Investigation of a novel intein-based Escherichia coli expression system for human methylmalonyl CoA mutase : a thesis presented to Massey University in partial fulfilment of the requirements for the degree of Master of Science in Biochemistry
Human methylmalonyl CoA mutase (hMCM) is a 78 kDa homodimeric mitochondrial matrix enzyme. hMCM catalyses the conversion of 2R-methylmalonyl CoA to succinyl CoA in the metabolism of propionyl groups, and requires the vitamin B12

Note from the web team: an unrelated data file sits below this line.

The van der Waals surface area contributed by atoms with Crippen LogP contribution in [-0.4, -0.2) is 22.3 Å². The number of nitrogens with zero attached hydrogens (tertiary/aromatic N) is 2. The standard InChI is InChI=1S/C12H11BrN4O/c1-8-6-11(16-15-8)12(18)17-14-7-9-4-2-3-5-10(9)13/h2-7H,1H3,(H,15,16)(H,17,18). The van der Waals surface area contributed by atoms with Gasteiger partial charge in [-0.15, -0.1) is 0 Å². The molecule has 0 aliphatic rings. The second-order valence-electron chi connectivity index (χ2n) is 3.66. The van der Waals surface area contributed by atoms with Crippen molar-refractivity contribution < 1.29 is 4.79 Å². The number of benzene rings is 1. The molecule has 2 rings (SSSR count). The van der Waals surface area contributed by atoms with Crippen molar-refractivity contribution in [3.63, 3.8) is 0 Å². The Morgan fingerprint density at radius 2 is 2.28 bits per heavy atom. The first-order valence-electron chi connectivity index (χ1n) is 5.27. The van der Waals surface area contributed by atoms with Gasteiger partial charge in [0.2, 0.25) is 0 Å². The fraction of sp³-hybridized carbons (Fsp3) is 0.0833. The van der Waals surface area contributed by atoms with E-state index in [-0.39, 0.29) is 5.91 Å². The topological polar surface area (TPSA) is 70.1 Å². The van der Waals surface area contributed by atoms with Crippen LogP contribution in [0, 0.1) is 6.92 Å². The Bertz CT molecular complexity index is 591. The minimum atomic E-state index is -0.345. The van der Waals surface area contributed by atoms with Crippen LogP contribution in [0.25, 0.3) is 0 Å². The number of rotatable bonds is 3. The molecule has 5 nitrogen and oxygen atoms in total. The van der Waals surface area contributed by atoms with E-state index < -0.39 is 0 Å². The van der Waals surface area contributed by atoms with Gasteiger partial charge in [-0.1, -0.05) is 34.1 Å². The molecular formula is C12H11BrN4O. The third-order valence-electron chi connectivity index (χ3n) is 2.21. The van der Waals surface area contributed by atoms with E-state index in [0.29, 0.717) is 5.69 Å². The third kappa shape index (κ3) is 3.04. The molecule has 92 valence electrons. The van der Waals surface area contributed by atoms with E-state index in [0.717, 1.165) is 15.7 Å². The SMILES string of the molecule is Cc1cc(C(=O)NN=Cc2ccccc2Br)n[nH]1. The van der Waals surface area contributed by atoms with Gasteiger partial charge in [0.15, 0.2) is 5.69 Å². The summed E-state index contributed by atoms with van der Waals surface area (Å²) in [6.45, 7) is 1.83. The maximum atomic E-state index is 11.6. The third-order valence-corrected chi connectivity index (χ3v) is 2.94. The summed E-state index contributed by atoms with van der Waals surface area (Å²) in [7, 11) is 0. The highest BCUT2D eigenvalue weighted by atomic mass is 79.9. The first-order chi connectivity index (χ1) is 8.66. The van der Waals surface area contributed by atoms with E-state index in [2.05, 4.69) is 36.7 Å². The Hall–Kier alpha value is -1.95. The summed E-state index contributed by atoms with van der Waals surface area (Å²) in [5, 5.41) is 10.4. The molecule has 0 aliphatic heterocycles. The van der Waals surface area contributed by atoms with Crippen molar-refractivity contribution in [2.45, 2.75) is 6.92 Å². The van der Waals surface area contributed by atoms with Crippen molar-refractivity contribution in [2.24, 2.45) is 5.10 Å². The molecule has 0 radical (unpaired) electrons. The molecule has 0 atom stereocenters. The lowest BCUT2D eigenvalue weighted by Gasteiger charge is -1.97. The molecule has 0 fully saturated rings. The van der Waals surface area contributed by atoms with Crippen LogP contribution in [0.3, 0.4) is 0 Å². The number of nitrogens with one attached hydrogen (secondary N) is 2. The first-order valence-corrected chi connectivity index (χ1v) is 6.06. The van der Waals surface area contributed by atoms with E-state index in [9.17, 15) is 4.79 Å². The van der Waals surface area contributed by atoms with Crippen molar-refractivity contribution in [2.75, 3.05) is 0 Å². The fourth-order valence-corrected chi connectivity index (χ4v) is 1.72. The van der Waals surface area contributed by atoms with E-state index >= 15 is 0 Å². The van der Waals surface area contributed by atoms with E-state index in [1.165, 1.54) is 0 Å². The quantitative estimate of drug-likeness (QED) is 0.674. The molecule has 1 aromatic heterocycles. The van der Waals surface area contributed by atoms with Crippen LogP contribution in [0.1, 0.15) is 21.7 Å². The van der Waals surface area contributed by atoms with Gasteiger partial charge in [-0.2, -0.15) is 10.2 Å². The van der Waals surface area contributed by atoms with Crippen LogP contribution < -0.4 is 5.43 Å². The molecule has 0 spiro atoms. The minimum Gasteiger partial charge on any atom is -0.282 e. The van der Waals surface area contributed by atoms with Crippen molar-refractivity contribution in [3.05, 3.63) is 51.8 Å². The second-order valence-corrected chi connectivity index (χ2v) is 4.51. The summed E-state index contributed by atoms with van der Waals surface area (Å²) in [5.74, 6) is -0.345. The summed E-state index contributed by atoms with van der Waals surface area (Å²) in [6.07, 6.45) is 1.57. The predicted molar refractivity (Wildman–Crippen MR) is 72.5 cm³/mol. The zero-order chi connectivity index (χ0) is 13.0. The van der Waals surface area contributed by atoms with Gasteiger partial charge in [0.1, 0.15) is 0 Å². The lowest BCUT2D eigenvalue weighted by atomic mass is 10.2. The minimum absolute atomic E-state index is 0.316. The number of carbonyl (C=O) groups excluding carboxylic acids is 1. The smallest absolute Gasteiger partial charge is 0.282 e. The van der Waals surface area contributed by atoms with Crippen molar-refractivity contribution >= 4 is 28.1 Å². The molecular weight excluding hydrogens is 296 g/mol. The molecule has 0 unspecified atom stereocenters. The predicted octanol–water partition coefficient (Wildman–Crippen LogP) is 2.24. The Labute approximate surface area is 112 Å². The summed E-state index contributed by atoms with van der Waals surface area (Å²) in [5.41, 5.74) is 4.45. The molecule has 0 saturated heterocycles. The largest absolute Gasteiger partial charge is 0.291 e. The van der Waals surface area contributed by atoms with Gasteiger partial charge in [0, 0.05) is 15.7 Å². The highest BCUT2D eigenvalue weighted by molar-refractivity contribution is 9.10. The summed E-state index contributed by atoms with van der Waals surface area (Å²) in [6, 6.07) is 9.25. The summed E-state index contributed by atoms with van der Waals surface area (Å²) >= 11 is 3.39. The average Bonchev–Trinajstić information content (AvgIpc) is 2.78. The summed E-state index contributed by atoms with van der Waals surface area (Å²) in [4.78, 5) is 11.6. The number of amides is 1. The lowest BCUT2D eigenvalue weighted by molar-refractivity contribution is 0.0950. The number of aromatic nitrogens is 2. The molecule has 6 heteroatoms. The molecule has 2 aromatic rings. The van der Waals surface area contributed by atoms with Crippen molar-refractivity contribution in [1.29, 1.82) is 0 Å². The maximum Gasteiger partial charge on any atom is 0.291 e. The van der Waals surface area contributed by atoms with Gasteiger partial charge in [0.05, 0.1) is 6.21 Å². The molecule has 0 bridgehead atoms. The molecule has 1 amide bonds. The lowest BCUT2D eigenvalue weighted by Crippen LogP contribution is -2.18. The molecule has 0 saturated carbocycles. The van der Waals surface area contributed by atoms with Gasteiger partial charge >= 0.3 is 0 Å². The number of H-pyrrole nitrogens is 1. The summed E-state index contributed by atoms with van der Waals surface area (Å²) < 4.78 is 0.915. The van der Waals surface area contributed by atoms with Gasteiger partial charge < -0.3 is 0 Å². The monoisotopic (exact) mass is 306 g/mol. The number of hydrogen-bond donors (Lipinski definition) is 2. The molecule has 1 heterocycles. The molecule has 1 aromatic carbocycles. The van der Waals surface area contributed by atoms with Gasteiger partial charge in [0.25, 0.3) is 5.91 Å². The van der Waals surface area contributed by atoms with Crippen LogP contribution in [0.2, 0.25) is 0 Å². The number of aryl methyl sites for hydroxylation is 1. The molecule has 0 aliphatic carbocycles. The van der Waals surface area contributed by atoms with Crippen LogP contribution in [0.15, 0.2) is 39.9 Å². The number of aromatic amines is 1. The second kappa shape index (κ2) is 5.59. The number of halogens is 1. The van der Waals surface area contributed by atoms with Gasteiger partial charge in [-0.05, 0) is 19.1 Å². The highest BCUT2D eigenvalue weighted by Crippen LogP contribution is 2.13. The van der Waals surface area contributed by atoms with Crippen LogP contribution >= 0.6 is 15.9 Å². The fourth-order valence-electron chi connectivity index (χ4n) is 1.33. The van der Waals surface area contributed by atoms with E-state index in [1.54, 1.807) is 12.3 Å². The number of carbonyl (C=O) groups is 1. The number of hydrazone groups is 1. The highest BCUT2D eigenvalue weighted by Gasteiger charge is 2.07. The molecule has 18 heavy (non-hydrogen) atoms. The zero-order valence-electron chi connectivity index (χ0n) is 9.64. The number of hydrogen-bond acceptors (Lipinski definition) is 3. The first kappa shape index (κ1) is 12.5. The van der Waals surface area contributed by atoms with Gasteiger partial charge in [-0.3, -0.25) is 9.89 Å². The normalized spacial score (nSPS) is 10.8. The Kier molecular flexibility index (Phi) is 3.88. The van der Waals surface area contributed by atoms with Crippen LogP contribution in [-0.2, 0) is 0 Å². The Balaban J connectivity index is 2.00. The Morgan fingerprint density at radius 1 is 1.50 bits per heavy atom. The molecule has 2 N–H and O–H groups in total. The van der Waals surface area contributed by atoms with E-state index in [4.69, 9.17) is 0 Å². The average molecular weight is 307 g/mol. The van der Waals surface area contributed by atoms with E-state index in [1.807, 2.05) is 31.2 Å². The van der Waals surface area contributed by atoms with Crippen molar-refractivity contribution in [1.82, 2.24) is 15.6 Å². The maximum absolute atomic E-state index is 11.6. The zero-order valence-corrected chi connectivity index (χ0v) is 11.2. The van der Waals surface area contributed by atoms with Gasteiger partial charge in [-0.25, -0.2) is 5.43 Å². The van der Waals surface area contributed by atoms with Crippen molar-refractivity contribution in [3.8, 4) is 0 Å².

-derived cofactor adenosylcobalamin (AdoCbl). The mechanism of catalysis involves homolytic cleavage of AdoCbl's unusual C-Co bond, to generate radicals. Dysfunctional hMCM results in the rare, potentially fatal metabolic disorder methylmalonic acidemia. An experimentally determined structure of hMCM would add to the understanding of both the mechanism of catalysis and the molecular basis of some of the mutations underlying methylmalonic acidemia. The structure of the bacterial orthologue from Propionibacterium shermanii has been solved by x-ray crystallography, enabling the development of structural models of hMCM. Critical differences, however, between these two enzymes, mean that some regions of the models could be inaccurate. There is no x-ray crystal structure of hMCM. Purification of native hMCM for crystallization trials is complicated by ethical problems, low yields, and heterogeneity generated by the cofactor. To provide a more convenient source of pure, active human methylmalonyl CoA mutase for x-ray crystallography, an expression system for recombinant hMCM is required. Other researchers have expressed hMCM in Escherichia coli as (i) insoluble inclusion bodies, (ii) soluble fusion protein that cannot be separated efficiently from the fusion tag, or (iii) in low quantities. This research aimed to develop an E. coli expression system for the production of active human methylmalonyl CoA mutase, to enable x-ray crystallography structural studies. Based on the results of previous expression systems, four novel expression vectors were developed utilising the maltose binding protein and thioredoxin as solubility tags. It was hoped that conventional protease cleavage, to remove these solubility tags, could be circumvented by the use of intein-mediated cleavage. Intein-mediated cleavage was successful, and soluble active hMCM was recovered in low yields from a C-terminal thioredoxin solubility tag construct. hMCM was insoluble when expressed with MBP at the C-terminus.